Of the videotapes available at Absolute Films, I've seen The World's Greatest Sinner, and the quality is pretty shoddy. But it is WELL worth it- the film is something every fan of counterculture should see! Also, you get to see trailers for more Carey goodness, including Tweets Ladies of Pasadena- this one I am totally crazed about, the trailer has me laughing to death! I once emailed Absolute Films as to why they don't have Tweets availabe, and the response I got was that they were updating their catalogue to DVD (this was during this past summer). I hope we won't have to wait much longer!

Timothy Carey also had an obsession with farting. His Insect Trainer play was based off this. I believe Carey once said, "Fart in a crowd, or die alone in a corner?"


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PostPosted: Mon Oct 10, 2005 8:17 pm 
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Timothy Carey is always amazing to watch, but I have to say my favorite of his performances is that of the demented thug in Andre De Toth's Crime Wave. In his way, he's one of the scariest henchmen ever seen on film.


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PostPosted: Tue Oct 11, 2005 8:57 am 
Big fan of the former president
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milkcan wrote:
Of the videotapes available at Absolute Films, I've seen The World's Greatest Sinner, and the quality is pretty shoddy. But it is WELL worth it- the film is something every fan of counterculture should see! Also, you get to see trailers for more Carey goodness, including Tweets Ladies of Pasadena- this one I am totally crazed about, the trailer has me laughing to death! I once emailed Absolute Films as to why they don't have Tweets availabe, and the response I got was that they were updating their catalogue to DVD (this was during this past summer). I hope we won't have to wait much longer!


That's interesting news! Well, maybe I will hold off on getting the videotape of Sinner until the convert everything over to DVD.

I've read up on Tweets and sounds pretty bizarre but I thought that Carey never finished it. I guess they could assemble whatever he had done into some kind of form.


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PostPosted: Tue Oct 11, 2005 10:13 am 

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The DVD may not be as imminent as expected. During the Q&A for World's Greatest Sinner back in Feb. 2004 for Film Comment Selects (for which they wrote the article), Carey's son was also talking about the same "we're in the process of converting all of his films to DVD" and pointed us to the same website. It doesn't look as though it's been updated since.


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PostPosted: Sun Oct 16, 2005 9:40 pm 
not perpee
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an email, received Oct 16 2005:

Quote:
All our online video titles are now available on DVD except The Worlds
Greatest Sinner.
Thanks!
Absolute Films
1441 Huntington Drive, Blg.301
South Pasadena, CA 91030 U.S.A.
Tel. (626)442-6454 Studio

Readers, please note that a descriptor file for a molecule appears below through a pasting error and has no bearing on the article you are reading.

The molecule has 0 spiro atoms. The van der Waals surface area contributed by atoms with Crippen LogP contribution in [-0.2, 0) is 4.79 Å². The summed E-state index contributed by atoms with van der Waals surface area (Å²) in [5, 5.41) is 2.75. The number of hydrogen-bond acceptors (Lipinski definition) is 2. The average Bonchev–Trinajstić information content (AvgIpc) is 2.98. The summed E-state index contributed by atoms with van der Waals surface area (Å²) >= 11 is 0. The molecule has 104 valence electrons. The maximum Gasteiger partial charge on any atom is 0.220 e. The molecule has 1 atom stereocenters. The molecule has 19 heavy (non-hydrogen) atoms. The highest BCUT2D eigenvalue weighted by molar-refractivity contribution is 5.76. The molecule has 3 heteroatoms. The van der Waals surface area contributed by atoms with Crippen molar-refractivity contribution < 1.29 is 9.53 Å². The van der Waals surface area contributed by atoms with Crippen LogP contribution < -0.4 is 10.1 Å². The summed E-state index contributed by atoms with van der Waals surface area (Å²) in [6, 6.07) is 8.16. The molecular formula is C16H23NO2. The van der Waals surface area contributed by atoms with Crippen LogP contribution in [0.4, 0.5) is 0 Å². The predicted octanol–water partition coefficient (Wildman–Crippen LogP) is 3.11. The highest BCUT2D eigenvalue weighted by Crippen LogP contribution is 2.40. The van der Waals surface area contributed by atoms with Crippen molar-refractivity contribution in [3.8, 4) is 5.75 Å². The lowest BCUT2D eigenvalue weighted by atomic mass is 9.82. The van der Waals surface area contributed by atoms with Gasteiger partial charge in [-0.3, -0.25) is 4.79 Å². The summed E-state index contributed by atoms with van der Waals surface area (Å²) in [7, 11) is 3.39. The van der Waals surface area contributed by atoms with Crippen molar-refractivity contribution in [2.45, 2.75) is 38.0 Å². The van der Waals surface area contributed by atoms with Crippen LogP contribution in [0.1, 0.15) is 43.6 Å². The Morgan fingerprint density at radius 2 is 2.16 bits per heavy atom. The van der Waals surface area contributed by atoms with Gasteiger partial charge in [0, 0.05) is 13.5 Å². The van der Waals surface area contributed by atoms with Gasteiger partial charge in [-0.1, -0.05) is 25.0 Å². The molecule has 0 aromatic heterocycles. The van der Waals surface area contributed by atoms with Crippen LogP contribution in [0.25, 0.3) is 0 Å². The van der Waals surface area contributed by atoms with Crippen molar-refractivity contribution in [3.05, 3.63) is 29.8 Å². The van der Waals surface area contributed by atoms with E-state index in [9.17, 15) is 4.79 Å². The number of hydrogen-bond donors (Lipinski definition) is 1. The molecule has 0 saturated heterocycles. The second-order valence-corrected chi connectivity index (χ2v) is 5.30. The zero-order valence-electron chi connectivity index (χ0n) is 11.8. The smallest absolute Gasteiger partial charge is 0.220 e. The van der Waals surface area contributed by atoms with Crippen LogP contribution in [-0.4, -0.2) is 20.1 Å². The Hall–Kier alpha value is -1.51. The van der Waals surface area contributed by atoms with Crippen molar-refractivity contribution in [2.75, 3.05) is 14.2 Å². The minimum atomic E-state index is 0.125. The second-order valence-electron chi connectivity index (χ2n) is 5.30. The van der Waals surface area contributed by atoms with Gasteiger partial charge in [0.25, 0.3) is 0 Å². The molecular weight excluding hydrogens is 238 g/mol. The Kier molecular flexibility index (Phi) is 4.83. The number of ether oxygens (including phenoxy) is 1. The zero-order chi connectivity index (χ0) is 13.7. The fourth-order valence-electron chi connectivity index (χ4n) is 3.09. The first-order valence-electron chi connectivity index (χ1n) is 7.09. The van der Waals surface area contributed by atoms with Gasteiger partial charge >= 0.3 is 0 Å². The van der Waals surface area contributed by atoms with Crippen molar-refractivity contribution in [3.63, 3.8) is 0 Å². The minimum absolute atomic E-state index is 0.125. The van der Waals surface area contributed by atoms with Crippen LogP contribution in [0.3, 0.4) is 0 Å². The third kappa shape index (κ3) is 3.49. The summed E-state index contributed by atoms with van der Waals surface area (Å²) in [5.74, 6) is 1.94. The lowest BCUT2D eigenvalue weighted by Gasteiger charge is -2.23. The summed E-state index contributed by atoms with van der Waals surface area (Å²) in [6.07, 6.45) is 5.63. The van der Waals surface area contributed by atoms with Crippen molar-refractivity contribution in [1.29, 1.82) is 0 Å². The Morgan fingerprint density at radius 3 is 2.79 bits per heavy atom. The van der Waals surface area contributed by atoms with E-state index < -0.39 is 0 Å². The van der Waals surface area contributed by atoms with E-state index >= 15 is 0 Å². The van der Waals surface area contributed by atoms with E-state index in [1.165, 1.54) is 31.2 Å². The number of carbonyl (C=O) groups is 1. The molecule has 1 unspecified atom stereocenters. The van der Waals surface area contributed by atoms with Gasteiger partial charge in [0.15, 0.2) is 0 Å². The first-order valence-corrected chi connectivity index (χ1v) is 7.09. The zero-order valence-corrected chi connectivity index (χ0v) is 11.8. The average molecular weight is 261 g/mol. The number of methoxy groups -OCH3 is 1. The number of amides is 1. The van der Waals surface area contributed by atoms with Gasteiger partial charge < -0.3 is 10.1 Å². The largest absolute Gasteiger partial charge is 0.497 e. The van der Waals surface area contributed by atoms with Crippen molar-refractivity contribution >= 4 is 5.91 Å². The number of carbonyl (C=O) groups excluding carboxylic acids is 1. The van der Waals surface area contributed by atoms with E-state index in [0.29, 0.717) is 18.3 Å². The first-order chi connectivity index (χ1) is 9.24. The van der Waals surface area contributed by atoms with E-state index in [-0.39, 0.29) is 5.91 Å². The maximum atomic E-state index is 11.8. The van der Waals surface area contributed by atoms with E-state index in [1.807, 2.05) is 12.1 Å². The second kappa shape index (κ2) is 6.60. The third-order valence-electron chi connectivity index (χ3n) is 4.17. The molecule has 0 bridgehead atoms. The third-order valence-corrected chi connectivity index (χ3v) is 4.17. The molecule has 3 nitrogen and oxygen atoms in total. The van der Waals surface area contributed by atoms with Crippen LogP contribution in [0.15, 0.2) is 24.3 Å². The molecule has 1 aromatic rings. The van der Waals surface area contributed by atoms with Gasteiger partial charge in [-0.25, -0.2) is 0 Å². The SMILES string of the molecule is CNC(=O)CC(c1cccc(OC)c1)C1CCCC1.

Tel. (323)692-1010 Editing Facility
Pro Broadcast Digital Studio
http://www.AbsoluteFilms.Net
"True Independent Cinema since 1958"


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PostPosted: Mon Oct 17, 2005 11:19 am 

Joined: Wed Nov 03, 2004 5:48 pm
I don't understand. I've checked my email for the "updates" list they put me on and I haven't recieved this. Are they saying only the titles currently on the website are now on DVD, or does this pertain to some new releases? The website right now doesn't show any DVD signs or Tweet Twig.


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PostPosted: Wed Jul 02, 2008 4:33 pm 
Big fan of the former president
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Bright Lights Journal's blog has a nice piece on Carey and how the World's Greatest Sinner is still MIA on DVD. Dang!


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PostPosted: Thu Jul 03, 2008 12:39 pm 
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Mr. Carey was truly sui generis. World's Greatest is a masterpiece. It makes a great "What-the-Fuck?" double feature with Even Dwarfs Started Small. A fun way to disturb your bourgeois friends.


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PostPosted: Sat Oct 25, 2008 8:30 pm 
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jesus and Fletch mentioned in the Upcoming Movies on TV thread that World's Greatest Sinner was going to be on last night. I happened to run across a mention of it in my onscreen guide yesterday afternoon, so I caught it when it aired. Anyone else?


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PostPosted: Sun Oct 26, 2008 11:11 am 
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'The World's Greatest Sinner' has been on my to-watch/to-find list for ages. I've loved Carey's work since I first clocked him in 'The Killing' years ago. I was instantly hooked by his presence and style of acting. And by his teeth, obviously. :wink:

Reading up on him introduced me to TWGS and taught me what an absolute loon/genius the man was. There should be more like him. John Turturro came close a while back (a dead-cert for the bio-pic should there ever be one), but soon fizzled out.


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PostPosted: Mon Oct 27, 2008 12:28 am 
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Some of the tidbits mentioned in his IMDB profile are priceless, like Elvis trying to get a copy of World's Greatest Sinner from him, that Brando wound up stabbing him with a pen on the set of One Eyed Jacks (for maybe the only time ever, Marlon wasn't the chief weirdo on any film set), and that Kazan physically attacked him (too bad Carey didn't pound the little toad into the dirt.)

Those all dovetail nicely with Fletch's mention of Kubrick giving him free rein in Paths. For such a normally controlling director, Stan would occasionally turn a special talent loose, like he did Sellers on Strangelove.